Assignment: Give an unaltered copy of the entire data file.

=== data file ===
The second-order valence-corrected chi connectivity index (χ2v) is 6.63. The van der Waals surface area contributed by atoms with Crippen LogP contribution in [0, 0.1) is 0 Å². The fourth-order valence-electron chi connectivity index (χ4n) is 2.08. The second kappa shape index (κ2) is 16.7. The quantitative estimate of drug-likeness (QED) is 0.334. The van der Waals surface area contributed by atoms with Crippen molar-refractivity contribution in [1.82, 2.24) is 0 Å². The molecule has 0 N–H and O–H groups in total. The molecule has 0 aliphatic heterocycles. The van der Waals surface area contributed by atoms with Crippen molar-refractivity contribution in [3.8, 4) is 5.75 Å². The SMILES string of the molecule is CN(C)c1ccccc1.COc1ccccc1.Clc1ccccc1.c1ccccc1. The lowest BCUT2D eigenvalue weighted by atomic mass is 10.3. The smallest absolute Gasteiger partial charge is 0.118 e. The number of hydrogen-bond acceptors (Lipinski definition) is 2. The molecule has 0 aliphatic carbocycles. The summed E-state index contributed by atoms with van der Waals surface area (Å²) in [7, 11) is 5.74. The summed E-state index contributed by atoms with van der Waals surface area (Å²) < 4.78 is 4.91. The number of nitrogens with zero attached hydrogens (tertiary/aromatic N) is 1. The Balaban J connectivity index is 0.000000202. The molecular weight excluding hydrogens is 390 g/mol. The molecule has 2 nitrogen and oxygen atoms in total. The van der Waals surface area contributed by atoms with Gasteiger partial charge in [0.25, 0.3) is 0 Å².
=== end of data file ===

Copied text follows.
The second-order valence-corrected chi connectivity index (χ2v) is 6.63. The van der Waals surface area contributed by atoms with Crippen LogP contribution in [0, 0.1) is 0 Å². The fourth-order valence-electron chi connectivity index (χ4n) is 2.08. The second kappa shape index (κ2) is 16.7. The quantitative estimate of drug-likeness (QED) is 0.334. The van der Waals surface area contributed by atoms with Crippen molar-refractivity contribution in [1.82, 2.24) is 0 Å². The molecule has 0 N–H and O–H groups in total. The molecule has 0 aliphatic heterocycles. The van der Waals surface area contributed by atoms with Crippen molar-refractivity contribution in [3.8, 4) is 5.75 Å². The SMILES string of the molecule is CN(C)c1ccccc1.COc1ccccc1.Clc1ccccc1.c1ccccc1. The lowest BCUT2D eigenvalue weighted by atomic mass is 10.3. The smallest absolute Gasteiger partial charge is 0.118 e. The number of hydrogen-bond acceptors (Lipinski definition) is 2. The molecule has 0 aliphatic carbocycles. The summed E-state index contributed by atoms with van der Waals surface area (Å²) in [7, 11) is 5.74. The summed E-state index contributed by atoms with van der Waals surface area (Å²) < 4.78 is 4.91. The number of nitrogens with zero attached hydrogens (tertiary/aromatic N) is 1. The Balaban J connectivity index is 0.000000202. The molecular weight excluding hydrogens is 390 g/mol. The molecule has 2 nitrogen and oxygen atoms in total. The van der Waals surface area contributed by atoms with Gasteiger partial charge in [0.25, 0.3) is 0 Å².